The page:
Aaron M. Harris, MD, MPH; Lauri A. Hicks, DO; Amir Qaseem, MD, PhD, MHA; for the High Value Care Task Force of the American College of Physicians and for the Centers for Disease Control and Prevention *
Disclaimer: The findings and conclusions in this article are those of the authors and do not necessarily represent the official position of the Centers for Disease Control and Prevention.
Acknowledgment: The authors thank Dr. Adam Hersh from the University of Utah for his thoughtful review and feedback in the development of this manuscript.
Financial Support: Financial support for the development of this guideline comes exclusively from the operating budgets of ACP and the Centers for Disease Control and Prevention.
Disclosures: Dr. Moyer reports that she is Chair of the Board of Governors of the American College of Physicians. Authors not named here have disclosed no conflicts of interest. Disclosures can also be viewed at www.acponline.org/authors/icmje/ConflictOfInterestForms.do?msNum=M15-1840. Any financial and nonfinancial conflicts of interest of the group members were declared, discussed, and resolved. A record of disclosures of interest is kept for each High Value Care Task Force meeting and conference call and can be viewed at http://hvc.acponline.org/clinrec.html.
Editors' Disclosures: Christine Laine, MD, MPH, Editor in Chief, reports that she has no financial relationships or interests to disclose. Darren B. Taichman, MD, PhD, Executive Deputy Editor, reports that he has no financial relationships or interests to disclose. Cynthia D. Mulrow, MD, MSc, Senior Deputy Editor, reports that she has no relationships or interests to disclose. Deborah Cotton, MD, MPH, Deputy Editor, reports that she has no financial relationships or interest to disclose. Jaya K. Rao, MD, MHS, Deputy Editor, reports that she has stock holdings/options in Eli Lilly and Pfizer. Sankey V. Williams, MD, Deputy Editor, reports that he has no financial relationships or interests to disclose. Catharine B. Stack, PhD, MS, Deputy Editor for Statistics, reports that she has stock holdings in Pfizer.
Requests for Single Reprints: Amir Qaseem, MD, PhD, MHA, American College of Physicians, 190 N. Independence Mall West, Philadelphia, PA 19106; e-mail, email@example.com.
Current Author Addresses: Dr. Harris: Centers for Disease Control and Prevention, 1600 Clifton Road, Mailstop G-37, Atlanta, GA 30329.
Dr. Hicks: Centers for Disease Control and Prevention, 1600 Clifton Road, Mailstop A-07, Atlanta, GA 30329.
Dr. Qaseem: American College of Physicians, 190 N. Independence Mall West, Philadelphia, PA 19106.
Author Contributions: Conception and design: A.M. Harris, L.A. Hicks, A. Qaseem.
Analysis and interpretation of the data: A.M. Harris, L.A. Hicks, A. Qaseem.
Drafting of the article: A.M. Harris, L.A. Hicks, A. Qaseem.
Critical revision of the article for important intellectual content: A.M. Harris, L.A. Hicks, A. Qaseem.
Final approval of the article: A.M. Harris, L.A. Hicks, A. Qaseem.
Statistical expertise: A. Qaseem.
Obtaining of funding: A. Qaseem.
Administrative, technical, or logistic support: A.M. Harris, L.A. Hicks, A. Qaseem.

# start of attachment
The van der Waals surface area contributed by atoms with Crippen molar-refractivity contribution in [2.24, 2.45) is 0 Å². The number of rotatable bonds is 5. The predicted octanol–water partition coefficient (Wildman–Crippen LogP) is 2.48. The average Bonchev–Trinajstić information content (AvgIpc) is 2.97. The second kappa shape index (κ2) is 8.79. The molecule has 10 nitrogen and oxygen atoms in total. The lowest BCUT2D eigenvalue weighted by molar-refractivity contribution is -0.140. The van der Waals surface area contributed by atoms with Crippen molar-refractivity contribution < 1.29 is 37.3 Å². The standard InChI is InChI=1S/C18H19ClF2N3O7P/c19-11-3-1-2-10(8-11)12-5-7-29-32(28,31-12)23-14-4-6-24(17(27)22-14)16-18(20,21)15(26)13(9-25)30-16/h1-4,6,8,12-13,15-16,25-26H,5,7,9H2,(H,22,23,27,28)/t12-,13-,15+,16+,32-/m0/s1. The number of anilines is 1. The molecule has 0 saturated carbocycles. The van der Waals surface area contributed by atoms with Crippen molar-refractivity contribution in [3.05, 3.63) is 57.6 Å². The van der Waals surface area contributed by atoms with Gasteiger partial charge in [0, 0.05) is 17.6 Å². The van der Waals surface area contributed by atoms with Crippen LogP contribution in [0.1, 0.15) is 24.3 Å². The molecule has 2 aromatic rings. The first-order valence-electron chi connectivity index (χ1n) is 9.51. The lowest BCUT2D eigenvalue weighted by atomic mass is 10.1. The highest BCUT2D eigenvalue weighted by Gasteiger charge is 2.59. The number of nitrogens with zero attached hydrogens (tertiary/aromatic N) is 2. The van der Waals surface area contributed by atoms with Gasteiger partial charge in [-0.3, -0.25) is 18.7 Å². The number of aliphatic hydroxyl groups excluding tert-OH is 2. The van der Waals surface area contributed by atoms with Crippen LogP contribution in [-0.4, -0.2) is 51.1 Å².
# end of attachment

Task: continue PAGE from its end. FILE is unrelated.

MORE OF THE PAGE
Collection and assembly of data: A.M. Harris.
Acute respiratory tract infection (ARTI) is the most common reason for antibiotic prescription in adults. Antibiotics are often inappropriately prescribed for patients with ARTI. This article presents best practices for antibiotic use in healthy adults (those without chronic lung disease or immunocompromising conditions) presenting with ARTI.
A narrative literature review of evidence about appropriate antibiotic use for ARTI in adults was conducted. The most recent clinical guidelines from professional societies were complemented by meta-analyses, systematic reviews, and randomized clinical trials. To identify evidence-based articles, the Cochrane Library, PubMed, MEDLINE, and EMBASE were searched through September 2015 using the following Medical Subject Headings terms: “acute bronchitis,” “respiratory tract infection,” “pharyngitis,” “rhinosinusitis,” and “the common cold.”
Clinicians should not perform testing or initiate antibiotic therapy in patients with bronchitis unless pneumonia is suspected.
Clinicians should test patients with symptoms suggestive of group A streptococcal pharyngitis (for example, persistent fevers, anterior cervical adenitis, and tonsillopharyngeal exudates or other appropriate combination of symptoms) by rapid antigen detection test and/or culture for group A Streptococcus. Clinicians should treat patients with antibiotics only if they have confirmed streptococcal pharyngitis.
Clinicians should reserve antibiotic treatment for acute rhinosinusitis for patients with persistent symptoms for more than 10 days, onset of severe symptoms or signs of high fever (>39 °C) and purulent nasal discharge or facial pain lasting for at least 3 consecutive days, or onset of worsening symptoms following a typical viral illness that lasted 5 days that was initially improving (double sickening).
Clinicians should not prescribe antibiotics for patients with the common cold.
Harris AM, Hicks LA, Qaseem A, for the High Value Care Task Force of the American College of Physicians and for the Centers for Disease Control and Prevention. Appropriate Antibiotic Use for Acute Respiratory Tract Infection in Adults: Advice for High-Value Care From the American College of Physicians and the Centers for Disease Control and Prevention. Ann Intern Med. 2016;164:425–434. [Epub ahead of print 19 January 2016]. doi: https://doi.org/10.7326/M15-1840
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Published: Ann Intern Med. 2016;164(6):425-434.
Published at www.annals.org on 19 January 2016
Guidelines, High Value Care, Infectious Disease, Pulmonary/Critical Care.
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Print ISSN: 0003-4819 | Online ISSN: 1539-3704
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